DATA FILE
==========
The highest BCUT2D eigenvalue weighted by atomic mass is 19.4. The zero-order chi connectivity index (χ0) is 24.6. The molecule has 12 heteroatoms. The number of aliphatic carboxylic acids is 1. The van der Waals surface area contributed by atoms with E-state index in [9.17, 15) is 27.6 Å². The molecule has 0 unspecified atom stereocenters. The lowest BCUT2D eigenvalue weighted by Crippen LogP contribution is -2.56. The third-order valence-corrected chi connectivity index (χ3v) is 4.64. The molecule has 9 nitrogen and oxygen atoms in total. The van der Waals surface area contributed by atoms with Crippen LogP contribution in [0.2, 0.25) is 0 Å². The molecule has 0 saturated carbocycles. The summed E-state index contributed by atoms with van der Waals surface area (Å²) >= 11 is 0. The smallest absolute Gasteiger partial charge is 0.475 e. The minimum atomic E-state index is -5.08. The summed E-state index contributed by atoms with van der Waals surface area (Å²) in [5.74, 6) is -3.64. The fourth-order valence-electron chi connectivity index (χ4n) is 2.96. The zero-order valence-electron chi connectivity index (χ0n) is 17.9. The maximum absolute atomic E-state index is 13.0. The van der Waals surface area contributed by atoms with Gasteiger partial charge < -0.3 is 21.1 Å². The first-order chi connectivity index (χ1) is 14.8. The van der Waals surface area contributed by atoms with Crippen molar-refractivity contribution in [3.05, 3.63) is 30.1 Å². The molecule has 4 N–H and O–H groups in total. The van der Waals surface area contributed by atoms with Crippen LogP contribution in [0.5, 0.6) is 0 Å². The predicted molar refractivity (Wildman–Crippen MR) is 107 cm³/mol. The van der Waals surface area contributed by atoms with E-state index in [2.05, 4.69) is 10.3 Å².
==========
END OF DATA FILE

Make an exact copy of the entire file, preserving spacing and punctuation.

The highest BCUT2D eigenvalue weighted by atomic mass is 19.4. The zero-order chi connectivity index (χ0) is 24.6. The molecule has 12 heteroatoms. The number of aliphatic carboxylic acids is 1. The van der Waals surface area contributed by atoms with E-state index in [9.17, 15) is 27.6 Å². The molecule has 0 unspecified atom stereocenters. The lowest BCUT2D eigenvalue weighted by Crippen LogP contribution is -2.56. The third-order valence-corrected chi connectivity index (χ3v) is 4.64. The molecule has 9 nitrogen and oxygen atoms in total. The van der Waals surface area contributed by atoms with Crippen LogP contribution in [0.2, 0.25) is 0 Å². The molecule has 0 saturated carbocycles. The summed E-state index contributed by atoms with van der Waals surface area (Å²) >= 11 is 0. The smallest absolute Gasteiger partial charge is 0.475 e. The minimum atomic E-state index is -5.08. The summed E-state index contributed by atoms with van der Waals surface area (Å²) in [5.74, 6) is -3.64. The fourth-order valence-electron chi connectivity index (χ4n) is 2.96. The zero-order valence-electron chi connectivity index (χ0n) is 17.9. The maximum absolute atomic E-state index is 13.0. The van der Waals surface area contributed by atoms with Gasteiger partial charge < -0.3 is 21.1 Å². The first-order chi connectivity index (χ1) is 14.8. The van der Waals surface area contributed by atoms with Crippen molar-refractivity contribution in [3.05, 3.63) is 30.1 Å². The molecule has 4 N–H and O–H groups in total. The van der Waals surface area contributed by atoms with Crippen LogP contribution in [0.5, 0.6) is 0 Å². The predicted molar refractivity (Wildman–Crippen MR) is 107 cm³/mol. The van der Waals surface area contributed by atoms with E-state index in [2.05, 4.69) is 10.3 Å².